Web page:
As ever, the arrival of an aircraft draws a crowd - who knows where they appear from.
A long drive in two very beaten-up matatu took us to Sio Port on Lake Victoria, many of the group were eager to buy fish.
The main business seems to be the landing of sand, presumably taken off remote beaches, loaded into open boats, paddled back to the port, and shovelled into wheelbarrows, then piled up to dry on the roadside.
The lake obviously holds some pretty massive fish...
...and also some more reasonably-sized specimens - so fresh, they were still alive.
These'll make someone a good dinner - at under £1 each
A scrum formed around the fish laid out on the ground, as fish were selected and prices agreed.
One happy customer!
Me by the lake - the land beyond the lake is Uganda.
The lake provides water for all purposes, including cycle cleaning.
A boat returning to port - I must find out what the big hill in Uganda is.
The bustle of activity at the lake-side
With our taken-for-granted running water, the idea of having to collect water from the lake and carry it home is shocking, but here it's an everyday reality.
The road away from the port, with sand drying in piles.
Driving back to the airstrip we passed through several villages, with shops and stalls, this being fairly typical.
As I said, water is important, and water bowsers are frequently seen, even if they look like they'd not go anywhere, they still work. (A similar vehicle was used to refuel the aircraft at Wajir)
It being early afternoon, lots of children were walking home from school, most in uniform, and many carrying water, and even in bare feet. No mum to pick you up in a Chelsea tractor here (although such a vehicle would be justified out here)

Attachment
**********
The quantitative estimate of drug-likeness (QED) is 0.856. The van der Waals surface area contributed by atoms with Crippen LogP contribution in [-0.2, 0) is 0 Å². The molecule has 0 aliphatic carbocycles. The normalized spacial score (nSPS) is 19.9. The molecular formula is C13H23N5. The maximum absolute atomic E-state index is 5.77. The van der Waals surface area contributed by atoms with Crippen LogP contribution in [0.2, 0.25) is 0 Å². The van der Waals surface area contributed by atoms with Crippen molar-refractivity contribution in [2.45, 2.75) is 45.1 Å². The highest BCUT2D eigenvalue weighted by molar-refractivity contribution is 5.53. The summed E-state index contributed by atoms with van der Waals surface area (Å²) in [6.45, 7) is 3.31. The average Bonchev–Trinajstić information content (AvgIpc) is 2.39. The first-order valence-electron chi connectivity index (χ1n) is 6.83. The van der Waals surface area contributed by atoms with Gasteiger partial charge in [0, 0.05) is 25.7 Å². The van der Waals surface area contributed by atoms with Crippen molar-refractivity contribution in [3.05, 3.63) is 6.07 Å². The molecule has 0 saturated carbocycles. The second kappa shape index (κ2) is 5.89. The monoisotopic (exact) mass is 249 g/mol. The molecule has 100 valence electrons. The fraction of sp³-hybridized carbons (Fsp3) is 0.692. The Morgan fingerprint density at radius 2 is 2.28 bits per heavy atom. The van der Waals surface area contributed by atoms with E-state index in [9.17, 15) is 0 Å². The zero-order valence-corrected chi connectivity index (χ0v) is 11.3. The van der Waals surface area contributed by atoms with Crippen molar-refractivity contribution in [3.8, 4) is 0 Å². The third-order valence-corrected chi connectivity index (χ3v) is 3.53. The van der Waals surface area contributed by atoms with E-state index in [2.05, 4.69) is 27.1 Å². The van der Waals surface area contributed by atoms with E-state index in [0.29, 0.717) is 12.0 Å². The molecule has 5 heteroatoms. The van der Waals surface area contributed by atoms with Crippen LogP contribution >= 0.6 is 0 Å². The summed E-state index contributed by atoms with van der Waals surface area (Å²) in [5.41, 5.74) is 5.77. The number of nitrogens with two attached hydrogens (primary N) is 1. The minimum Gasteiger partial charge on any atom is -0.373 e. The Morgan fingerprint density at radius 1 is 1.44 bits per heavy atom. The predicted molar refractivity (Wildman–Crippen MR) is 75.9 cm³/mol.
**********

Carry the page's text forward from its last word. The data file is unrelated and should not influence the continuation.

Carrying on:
The main crops seem to be bananas and maize
A murky river, reflecting that this is the rainy season, which is why everything is so green.
They must make bricks here - there were several piles of bricks arranged lattice-style to dry, some covered in dry grass to prtect them from the direct heat of the sun.
The airstrip - reasonably smooth
Flying back, we saw more of the north shore of the lake - this village is yet to be identified
Descending over Nairobi, you see the mix of housing, from the slums (bottom left) gradually improving further away.
A typical Nairobi street scene, seen from above.
Most of the day in the office, or working in the hotel. But guess what I saw below my hotel window!
Up reasonably early, especially for a Sunday, and walk in the pleasant monring air to the Holy Family Basilica for Mass at 9. This was an English mass, and didn't have the lively atmosphere of the later Swahili mass I attended last year. Unlike last year, the walk to and from the church was uneventful.
Spent while working, then Larry and Mutua came with the car and we went Nairobi Safari Walk, next to the National Park. It's really a zoo, but the animals are in there natural habitat, and you walk through and observe them.
First up, pygmy hippos tucking into carrots and greens.
Mrs Ostrich is looking at you...
A rather shy hyena
The monkeys were all behind wire - the little ones were very playful, but impossible to capture - this one just sat still.
One big tortoise.
...not to be argued with.
There's a forest walk too, with Kenyan trees, although there are imported trees elsewhere.
You really can get close to nature here
The lions are awesome, particularly up close.
The unsociable leopard relaxes high up in the trees.
Did someone mention my name?
If you thought zebras only came in black and white, think again.
Cute little bambi!
The walkway gives good views onto the animals and their habitat.
Mr Ostrich fancies the berries.
Not sure who this is...
Cheetah - the fastest thing on four legs...
...until it lies down.
Nile crocodile - swimming is not recommended.
An unusual notice!
One for Laurie...
...and another (Mutua tells me it's a 109).
In the office / meetings on site.
In the office / meetings on site.
Today we had a site visit at Isiolo, north-east of nairobi, beyond Mount Kenya. It was an early start, cool and grey. We were in safari buses again, but this time (although the road wasn't bad) it seemed long and uncomfortable. After about 3 hours we stopped at Nanyuki for beakfast at the Mountain Rock Cafe. Nanyuki is just about on the equator, and over 1,000 feet higher than Nairobi.
We slogged on to Iiolo - climbing another 2,000 feet as we skirted Mount Kenya, then hurtling down 5,000 feet into Isiolo.
Site visit complete, we started to retrace our steps. Some very heavily laden bicycles were sen, along with donkey and catttle carts.
Slogging back up the hill you see Mount Kenya iahead, but the cloud was too low today.
The road over the top seemed to go on for ever!